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Challenging Einstein: Kerry’s ‘New’ Diplomacy In The Middle East


So there is talk once again of a “new” US initiative in Israel-Palestine diplomacy. We have got a new secretary of state. John Kerry is shuttling between Jerusalem and Ramallah. Hopes are supposed to be rising again. 

Really? We are supposed to cheer the possibility that 21 years of failed US diplomacy might – just might – become 22? There is no indication Israel is any more willing than it ever was to stop violating international law and UN resolutions. There is no evidence that any of the 600,000 or so illegal settlers who are violating international law every morning just by getting out of bed, are at all worried about losing either their illegally built homes or their military protection and privileges guaranteed by the Israeli state. There is no sign the siege of Gaza is being cancelled. And most important, there is no hint that the US is prepared to bring any pressure to bear on Israel to end any of those violations. 

So what is going on? Early leaks are focused on Kerry’s apparent decision to revisit the 2002 Saudi plan known as the Arab Peace Initiative. That could be interesting. The plan, endorsed by the entire membership of the Arab League, promised full normalisation of relations between the Arab states and Israel and an official end to the conflict – but only in return for “full” withdrawal of Israel from the territory it occupied in 1967, meaning all of Gaza, all of the West Bank and all of occupied East Jerusalem. It also required a “just” settlement of the refugee issue on the basis of UN Resolution 194 – which guarantees the right of Palestinian settlers expelled in 1947-48 to return to their homes in what is now Israel. 

But crucially, in those same early leaks, Kerry was reported to have proposed retooling the Arab Initiative to reflect the usual US-Israeli formulation: a-two-state-solution-with-swaps. In Tel Aviv and Washington that means Israel gets to permanently annex the vast city-sized settlement blocs in Occupied East Jerusalem and the West Bank, as well as most of the existing settlement-controlled land – leaving in place all but perhaps a few thousand of the 600,000 or so settlers. And crucially, Israel would retain permanent control of all of the West Bank’s main water aquifers.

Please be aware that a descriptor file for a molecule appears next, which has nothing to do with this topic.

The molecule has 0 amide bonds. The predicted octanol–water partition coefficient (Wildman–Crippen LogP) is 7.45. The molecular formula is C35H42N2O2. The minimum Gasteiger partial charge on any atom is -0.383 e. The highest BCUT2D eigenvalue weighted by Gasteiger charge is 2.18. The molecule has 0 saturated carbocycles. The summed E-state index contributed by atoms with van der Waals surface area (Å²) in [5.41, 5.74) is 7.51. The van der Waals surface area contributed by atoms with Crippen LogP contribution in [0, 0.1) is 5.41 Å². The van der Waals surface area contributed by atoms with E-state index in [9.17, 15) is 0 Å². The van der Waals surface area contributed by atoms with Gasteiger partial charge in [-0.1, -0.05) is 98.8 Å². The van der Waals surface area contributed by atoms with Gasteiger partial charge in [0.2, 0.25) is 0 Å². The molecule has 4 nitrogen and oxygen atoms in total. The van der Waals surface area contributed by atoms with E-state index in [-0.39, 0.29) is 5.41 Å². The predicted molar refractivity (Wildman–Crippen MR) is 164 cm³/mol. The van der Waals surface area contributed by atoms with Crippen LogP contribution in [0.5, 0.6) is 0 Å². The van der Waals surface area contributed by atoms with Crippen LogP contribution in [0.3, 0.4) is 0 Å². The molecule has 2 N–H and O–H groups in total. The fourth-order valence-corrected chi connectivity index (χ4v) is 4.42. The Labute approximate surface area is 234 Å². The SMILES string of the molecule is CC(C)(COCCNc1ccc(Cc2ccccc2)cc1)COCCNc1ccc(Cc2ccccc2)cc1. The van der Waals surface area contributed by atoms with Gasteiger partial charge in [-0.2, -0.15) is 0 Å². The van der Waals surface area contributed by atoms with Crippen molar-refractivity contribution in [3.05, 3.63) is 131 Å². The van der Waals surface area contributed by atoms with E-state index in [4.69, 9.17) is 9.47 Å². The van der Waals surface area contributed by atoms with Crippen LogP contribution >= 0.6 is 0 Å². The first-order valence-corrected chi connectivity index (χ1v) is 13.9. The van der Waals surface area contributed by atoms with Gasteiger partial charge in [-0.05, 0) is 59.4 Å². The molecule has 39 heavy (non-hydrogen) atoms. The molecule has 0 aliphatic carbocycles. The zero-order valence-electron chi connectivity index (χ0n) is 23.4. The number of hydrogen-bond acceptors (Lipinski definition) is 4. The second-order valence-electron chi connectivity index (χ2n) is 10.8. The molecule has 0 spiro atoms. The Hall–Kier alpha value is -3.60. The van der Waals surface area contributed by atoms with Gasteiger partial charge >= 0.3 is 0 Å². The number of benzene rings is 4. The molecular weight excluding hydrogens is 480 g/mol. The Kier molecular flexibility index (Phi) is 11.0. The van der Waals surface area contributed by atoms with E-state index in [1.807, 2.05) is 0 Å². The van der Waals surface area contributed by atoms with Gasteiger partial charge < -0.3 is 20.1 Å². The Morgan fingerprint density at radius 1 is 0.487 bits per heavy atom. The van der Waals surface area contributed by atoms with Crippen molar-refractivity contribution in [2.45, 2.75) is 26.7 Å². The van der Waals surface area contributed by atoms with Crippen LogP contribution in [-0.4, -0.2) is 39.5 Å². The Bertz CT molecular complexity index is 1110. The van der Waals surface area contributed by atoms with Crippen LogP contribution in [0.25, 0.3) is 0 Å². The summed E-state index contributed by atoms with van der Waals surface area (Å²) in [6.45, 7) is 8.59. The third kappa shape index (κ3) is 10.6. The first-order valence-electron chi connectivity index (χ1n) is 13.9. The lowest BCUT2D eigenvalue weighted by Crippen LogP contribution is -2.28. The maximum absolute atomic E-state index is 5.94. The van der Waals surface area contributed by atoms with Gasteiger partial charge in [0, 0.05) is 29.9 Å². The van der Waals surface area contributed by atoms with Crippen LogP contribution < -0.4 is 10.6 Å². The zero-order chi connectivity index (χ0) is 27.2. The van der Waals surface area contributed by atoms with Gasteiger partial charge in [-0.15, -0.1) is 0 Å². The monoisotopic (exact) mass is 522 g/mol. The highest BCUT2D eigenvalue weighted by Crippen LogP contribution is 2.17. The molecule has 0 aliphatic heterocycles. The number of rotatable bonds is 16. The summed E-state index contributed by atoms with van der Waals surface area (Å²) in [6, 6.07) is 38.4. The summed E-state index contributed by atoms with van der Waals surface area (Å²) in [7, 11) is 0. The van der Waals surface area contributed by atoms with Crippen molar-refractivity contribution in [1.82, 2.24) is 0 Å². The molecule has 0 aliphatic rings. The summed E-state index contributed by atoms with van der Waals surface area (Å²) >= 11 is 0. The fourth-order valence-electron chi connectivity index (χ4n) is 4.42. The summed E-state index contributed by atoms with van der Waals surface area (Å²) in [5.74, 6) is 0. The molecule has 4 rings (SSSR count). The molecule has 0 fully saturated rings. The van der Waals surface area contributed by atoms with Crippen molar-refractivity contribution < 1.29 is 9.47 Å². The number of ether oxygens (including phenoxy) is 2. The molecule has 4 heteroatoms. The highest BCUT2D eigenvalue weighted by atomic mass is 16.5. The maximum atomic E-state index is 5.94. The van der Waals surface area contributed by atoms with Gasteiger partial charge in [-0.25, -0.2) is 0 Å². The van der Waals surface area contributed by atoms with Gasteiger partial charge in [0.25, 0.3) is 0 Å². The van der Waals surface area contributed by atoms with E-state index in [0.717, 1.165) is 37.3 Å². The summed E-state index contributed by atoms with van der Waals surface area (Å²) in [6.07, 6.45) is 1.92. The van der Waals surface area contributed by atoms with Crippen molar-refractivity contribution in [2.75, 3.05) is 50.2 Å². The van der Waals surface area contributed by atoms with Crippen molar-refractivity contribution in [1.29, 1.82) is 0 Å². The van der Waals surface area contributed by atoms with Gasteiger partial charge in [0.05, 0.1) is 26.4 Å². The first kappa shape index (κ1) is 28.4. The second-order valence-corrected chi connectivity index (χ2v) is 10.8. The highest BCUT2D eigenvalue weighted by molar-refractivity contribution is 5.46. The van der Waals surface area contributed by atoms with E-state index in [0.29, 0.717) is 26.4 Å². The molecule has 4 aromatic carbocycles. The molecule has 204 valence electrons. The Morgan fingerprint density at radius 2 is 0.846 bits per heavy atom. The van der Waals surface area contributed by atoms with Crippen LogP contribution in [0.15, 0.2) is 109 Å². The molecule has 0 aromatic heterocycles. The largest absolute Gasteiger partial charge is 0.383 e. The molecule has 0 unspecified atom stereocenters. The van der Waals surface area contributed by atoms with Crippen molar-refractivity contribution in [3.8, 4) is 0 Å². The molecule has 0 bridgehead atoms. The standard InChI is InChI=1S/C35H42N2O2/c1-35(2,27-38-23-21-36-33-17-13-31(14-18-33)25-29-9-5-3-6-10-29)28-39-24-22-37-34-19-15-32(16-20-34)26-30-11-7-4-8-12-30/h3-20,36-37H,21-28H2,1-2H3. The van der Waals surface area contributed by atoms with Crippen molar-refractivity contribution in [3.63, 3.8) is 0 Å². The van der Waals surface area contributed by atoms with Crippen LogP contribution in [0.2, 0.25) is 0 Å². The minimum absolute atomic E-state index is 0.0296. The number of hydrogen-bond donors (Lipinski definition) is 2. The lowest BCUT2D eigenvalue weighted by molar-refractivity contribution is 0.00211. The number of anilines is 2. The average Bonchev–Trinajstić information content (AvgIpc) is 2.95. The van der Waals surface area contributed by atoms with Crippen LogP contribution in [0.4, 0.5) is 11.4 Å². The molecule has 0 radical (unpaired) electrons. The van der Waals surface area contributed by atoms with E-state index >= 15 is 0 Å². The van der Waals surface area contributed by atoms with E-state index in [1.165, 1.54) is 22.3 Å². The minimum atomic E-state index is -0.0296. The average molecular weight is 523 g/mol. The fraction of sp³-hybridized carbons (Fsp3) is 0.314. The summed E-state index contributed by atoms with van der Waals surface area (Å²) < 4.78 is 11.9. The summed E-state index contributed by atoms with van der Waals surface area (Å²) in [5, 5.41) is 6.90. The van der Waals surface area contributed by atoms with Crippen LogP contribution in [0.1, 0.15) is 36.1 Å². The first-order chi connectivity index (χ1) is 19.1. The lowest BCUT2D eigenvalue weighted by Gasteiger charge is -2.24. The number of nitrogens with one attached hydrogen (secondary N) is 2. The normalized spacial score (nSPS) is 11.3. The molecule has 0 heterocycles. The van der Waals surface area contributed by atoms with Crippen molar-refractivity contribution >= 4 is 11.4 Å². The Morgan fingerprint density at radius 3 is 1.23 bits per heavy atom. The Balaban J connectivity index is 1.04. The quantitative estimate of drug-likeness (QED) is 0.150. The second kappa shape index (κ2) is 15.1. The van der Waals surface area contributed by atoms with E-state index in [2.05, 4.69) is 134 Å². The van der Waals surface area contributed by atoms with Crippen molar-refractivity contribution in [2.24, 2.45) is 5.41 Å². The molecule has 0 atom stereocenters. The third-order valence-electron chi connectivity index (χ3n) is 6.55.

Arab Peace Initiativenoted recently in the New York Times

“The ‘peace process’ has consisted of indulging Israeli intransigence over Palestine in exchange for foreign-policy goals unrelated to the advancement of peace and Palestinian freedom…. [I]f the objectives of the entire peace process are not ending the occupation, removing the settlements and providing for real Palestinian self-determination, then what is the purpose of pretending to restart it?”  

Real reassessment  font-family:"Verdana","sans-serif";mso-fareast-font-family:"Times New Roman";
mso-bidi-font-family:"Times New Roman"”>Phyllis Bennis is a fellow of the Institute for Policy Studies. Her books include
 Challenging Empire: How People, Governments and the UN Defy US Power, on the legacy of the February 15 protests. She was on the steering committee of the United for Peace & Justice coalition helping to build February 15. 

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